Hi Luiz, Actually, by using the n! function, you restrict yourself to n <= 69 on the older calcs, or n<= 253 on then newer ones. By programming a loop instead that keeps multiplying and dividing as needed, you will need more time (and space, of course), but you will get an extended range of input values that the program can compute for. I have no access to my calcs at the moment (they're at home, of course, and I'm at work right now), but I'll try to find my old HP41 program I wrote for these functions. Our math teacher got a thrill out of presenting problems that could not be solved with the calculator, and that's why I wrote a program to circumvent these limits. I could, however, write a HP49 program if I find the time to  I have that one at work with me. But it would be fun to see if it fits into the HP25...
Cheers, ▼
07292003, 02:34 AM
Hi, Viktor; thank you for the additional information. In fact, I was aware of the fact that the [n!] limits for a single factorial are not the same when computing nCr or nPr. I tried to mention this fact when I wrote "add some math simplification based on numbers entered", but I simply missed it. Thank you. I'm not sure if both HP11C and HP15C were the first HP pocket calculators to offer Py,x and Cy,x as standard resources, but I know the algorithm used in both works things out in a way these limits are surpassed. What I want to know is if it's worth detecting overflow before it happens and mostly if it is possible to do it. I did not take spare time to think of it, but it seems to me it's not possible to detect such overflow occurrence in other way than using calculator's overflow detection after each successive multiplication to accomplish simplified terms for permutation and combination. (did I write a concise, understandable text? I hope so...:) If I understand it correctly, your program for the HP41 extends [FACT] limits so it computes nCr and nPr with n or c >69 if final result is <= 9.99999999E99. Is it correct? I'm curious to see it. About developing a program for the HP49G: I think using RPL would be very interesting, mostly to handle internal factorial limits. What makes me lazy about this is that all RPL models, since the HP28C, already have COMB an PERM as standard resources... Best regards, Victor. Luiz (Brazil) ▼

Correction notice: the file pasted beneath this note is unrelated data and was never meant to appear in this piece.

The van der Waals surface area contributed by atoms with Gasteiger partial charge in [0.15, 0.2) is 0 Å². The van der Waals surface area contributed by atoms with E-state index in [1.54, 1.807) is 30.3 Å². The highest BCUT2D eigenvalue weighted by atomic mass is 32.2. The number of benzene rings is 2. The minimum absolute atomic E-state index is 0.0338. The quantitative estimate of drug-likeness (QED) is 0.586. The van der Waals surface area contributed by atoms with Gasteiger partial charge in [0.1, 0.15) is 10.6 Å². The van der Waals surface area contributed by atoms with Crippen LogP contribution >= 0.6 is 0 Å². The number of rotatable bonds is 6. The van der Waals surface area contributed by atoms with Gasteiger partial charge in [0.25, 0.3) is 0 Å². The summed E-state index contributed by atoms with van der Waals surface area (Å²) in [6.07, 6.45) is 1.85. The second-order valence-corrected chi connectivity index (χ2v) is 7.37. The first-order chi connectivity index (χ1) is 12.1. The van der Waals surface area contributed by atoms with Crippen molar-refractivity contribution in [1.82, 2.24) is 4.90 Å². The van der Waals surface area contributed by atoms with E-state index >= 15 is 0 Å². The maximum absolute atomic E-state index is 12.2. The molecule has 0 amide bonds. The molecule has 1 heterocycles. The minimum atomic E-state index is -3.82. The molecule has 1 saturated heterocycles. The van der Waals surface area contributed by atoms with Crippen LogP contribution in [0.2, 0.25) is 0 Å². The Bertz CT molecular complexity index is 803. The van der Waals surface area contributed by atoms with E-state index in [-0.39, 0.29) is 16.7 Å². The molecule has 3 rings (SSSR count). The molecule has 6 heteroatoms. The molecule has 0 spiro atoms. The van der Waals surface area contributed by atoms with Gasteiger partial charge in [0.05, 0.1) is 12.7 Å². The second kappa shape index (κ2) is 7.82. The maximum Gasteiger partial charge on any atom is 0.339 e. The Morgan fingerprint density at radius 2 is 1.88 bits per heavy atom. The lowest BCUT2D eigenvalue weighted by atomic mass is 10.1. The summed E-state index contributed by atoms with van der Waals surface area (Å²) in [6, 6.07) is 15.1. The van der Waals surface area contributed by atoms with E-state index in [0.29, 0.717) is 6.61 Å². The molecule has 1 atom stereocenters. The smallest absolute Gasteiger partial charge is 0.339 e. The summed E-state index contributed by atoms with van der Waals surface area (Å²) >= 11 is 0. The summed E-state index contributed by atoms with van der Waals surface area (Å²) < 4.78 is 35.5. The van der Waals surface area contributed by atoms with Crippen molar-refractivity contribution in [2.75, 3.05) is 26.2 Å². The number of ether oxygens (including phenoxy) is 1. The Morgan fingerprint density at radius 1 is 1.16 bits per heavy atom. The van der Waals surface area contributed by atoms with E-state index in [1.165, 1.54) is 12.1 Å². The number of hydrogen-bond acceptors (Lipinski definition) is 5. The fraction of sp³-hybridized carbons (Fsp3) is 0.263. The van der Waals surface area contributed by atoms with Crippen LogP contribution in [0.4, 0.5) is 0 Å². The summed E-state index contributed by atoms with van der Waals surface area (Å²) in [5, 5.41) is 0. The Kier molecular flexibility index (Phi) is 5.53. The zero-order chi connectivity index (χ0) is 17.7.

07292003, 05:43 AM
Hi Luiz, I have not found a way to detect overflow in advance, so the program has to go for it and see if it overflows or not.
My HP41 program circumvents the limit of FACT by explicitly multiplying and dividing things out. The implementation is not difficult. Consider n!For n=7 and r=3, this yields 7x6x5x4x3x2x1leaving only 7*6*5=210 after cancelling out the corresponding factors in enumerator and denominator. Similarly, n!so 7x6x5x4x3x2x1 7x6x5In the second case, it can be debated whether doing the multiplications (more accurate, but higher risk of overflow) or the divisions (less accurate, lower risk of overflow) first is better. I think I have used an intermediate way doing both alternatingly, so 7C3 is evaluated as 7:3x4:2*5 (=35, at least on the HP49G I have available right now). I will try to find my program, but be warned: Chances are not that high, it's a long time since. If I don't find it, let's simply write new programs. It's fun, after all! Let's try to fit it into the HP25! And let's not forget to thank Harry for starting this challenge, and Axel for restarting the thread. Cheers, Victor